What If There Was an Educational Civil War and Nobody Came?

02/07/2011 06:24 pm ET | Updated May 25, 2011

A recent Education Week commentary explained the unintended damage done by the standardized testing craze, "A positive and well-intentioned determination to improve our nation's schools has become a devastating attack on good teaching." All too often, data-driven accountability has turned schooling into an un-funny version of the famous scene in "I Love Lucy" where she struggled to keep up with the assembly line at the candy factory.

Perhaps the best example of the irony of school "reform" is the Gates Foundation's Measuring Effective Teaching Program (MET), which seeks to help build better teachers. By studying videotaped class instruction, the project will help many educators learn best practices for teaching in a caring and challenging manner, while maintaining control of the classroom environment. By taking the judgments of students seriously, it will help many teachers clarify instruction as they teach in a more captivating manner in districts that use the MET results as they are intended.

It is equally certain that the project will be misused by other school systems and further encourage soul-killing, rote instruction and teach-to-the-test. The value-added methodologies used in the MET project also threaten "a flood of litigation like none that has ever been witnessed."

Now is the time to ask what would happen if we had an educational civil war and nobody came? What would happen if the Gates Foundation demanded checks and balances to prevent the fruits of its labor from being misused by union-bashing and teacher-bashing "reformers"?

What if the Gates Foundation, the teachers unions and the Obama Administration jointly announced a legal defense campaign against standardized testing abuses? They could start a press conference by recounting successful collaborations, as in the schools of New Haven, Pittsburg, and Hillsborough County. They would pledge continued collaboration on using multiple metrics to improve classroom instruction.

Building on MET research, these partners would explain why it would be invalid to use data from low-poverty or selective schools when setting growth targets for the most challenging schools, where it is more difficult to raise test scores. Gates scholars could then take the microphone and explain why they have barely scratched the surface in accounting for the effects of peers, and intense concentrations of generational poverty, on student performance. Above all, they also would warn districts that intend to expand standardized testing, in order to expand value-added analysis, that test prep is not an effective strategy for increasing student performance.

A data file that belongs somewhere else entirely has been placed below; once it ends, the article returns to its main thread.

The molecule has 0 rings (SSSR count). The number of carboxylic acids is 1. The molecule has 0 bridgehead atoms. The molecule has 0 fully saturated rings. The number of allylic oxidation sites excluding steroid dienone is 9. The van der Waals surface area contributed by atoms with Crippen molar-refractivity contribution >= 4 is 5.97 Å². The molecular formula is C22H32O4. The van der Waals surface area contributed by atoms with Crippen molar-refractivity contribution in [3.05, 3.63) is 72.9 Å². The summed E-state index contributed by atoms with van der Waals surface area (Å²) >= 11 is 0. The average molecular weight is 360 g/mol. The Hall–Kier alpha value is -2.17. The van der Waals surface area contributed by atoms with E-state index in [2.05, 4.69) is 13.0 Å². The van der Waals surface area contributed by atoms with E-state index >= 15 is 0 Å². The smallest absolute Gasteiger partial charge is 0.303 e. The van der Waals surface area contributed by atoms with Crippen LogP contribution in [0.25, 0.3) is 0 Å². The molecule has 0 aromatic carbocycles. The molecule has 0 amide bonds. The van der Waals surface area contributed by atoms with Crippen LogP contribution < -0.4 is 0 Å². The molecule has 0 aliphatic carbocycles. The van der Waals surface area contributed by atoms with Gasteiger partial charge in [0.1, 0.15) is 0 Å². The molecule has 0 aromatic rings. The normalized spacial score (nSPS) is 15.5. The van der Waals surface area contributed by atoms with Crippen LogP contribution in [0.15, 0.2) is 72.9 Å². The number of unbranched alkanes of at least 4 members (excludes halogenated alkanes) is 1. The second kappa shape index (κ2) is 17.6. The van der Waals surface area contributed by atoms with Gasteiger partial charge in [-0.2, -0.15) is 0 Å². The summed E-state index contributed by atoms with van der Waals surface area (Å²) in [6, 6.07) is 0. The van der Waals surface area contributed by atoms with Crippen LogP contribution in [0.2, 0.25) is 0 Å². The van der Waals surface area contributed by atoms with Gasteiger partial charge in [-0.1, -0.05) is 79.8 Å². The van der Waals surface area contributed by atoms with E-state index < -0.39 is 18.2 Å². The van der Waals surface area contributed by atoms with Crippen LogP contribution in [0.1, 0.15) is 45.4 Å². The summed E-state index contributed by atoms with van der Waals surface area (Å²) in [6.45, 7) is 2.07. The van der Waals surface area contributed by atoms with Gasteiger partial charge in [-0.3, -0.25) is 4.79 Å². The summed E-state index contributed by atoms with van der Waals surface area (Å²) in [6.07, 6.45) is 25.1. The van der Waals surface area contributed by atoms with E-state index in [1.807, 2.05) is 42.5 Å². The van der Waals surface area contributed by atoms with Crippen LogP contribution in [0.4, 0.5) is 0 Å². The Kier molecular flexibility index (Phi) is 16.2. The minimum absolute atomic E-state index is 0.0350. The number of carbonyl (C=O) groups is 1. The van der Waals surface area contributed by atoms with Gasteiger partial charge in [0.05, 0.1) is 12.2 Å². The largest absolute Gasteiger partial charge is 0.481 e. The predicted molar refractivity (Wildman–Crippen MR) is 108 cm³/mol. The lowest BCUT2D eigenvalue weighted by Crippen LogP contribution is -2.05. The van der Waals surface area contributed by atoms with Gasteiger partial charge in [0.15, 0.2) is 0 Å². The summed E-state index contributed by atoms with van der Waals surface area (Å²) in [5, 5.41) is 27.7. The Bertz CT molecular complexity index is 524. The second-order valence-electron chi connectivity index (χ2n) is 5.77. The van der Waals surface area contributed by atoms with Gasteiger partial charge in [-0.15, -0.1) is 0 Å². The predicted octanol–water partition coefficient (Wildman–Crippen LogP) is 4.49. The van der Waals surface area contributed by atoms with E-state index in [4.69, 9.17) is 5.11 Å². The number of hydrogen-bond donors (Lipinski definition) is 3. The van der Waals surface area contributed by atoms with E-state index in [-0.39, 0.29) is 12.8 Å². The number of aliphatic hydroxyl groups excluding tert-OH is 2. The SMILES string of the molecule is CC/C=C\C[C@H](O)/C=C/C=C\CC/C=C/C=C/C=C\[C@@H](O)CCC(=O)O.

Next, union leaders could agree that some of the problems with today's value-added models will be addressed by subsequent research. Districts who seek to fire teachers, today, based on models that may be made valid in the future, would then be condemned by all press conference participants. The Gates Foundation could then announce that their social scientists stand ready to testify in amicus law suits against districts that use not-ready-for-prime time data to terminate teachers or principals.

The next logical step would be for Secretary of Education Arne Duncan to repeat the same assurances in regard to the misuse of Race to the Top funds. Finally, union leaders would commit to fast-tracking reforms to mend, not end seniority systems. Together, the Gates leaders, teachers, and the Administration could commit to negotiating new agreements, while rejecting the demands of other "reformers" who seek to unilaterally abrogate existing contracts that were negotiated in good faith. The key to such an agreement, of course, would be a joint commitment to use, but not misuse, ongoing teacher quality research.

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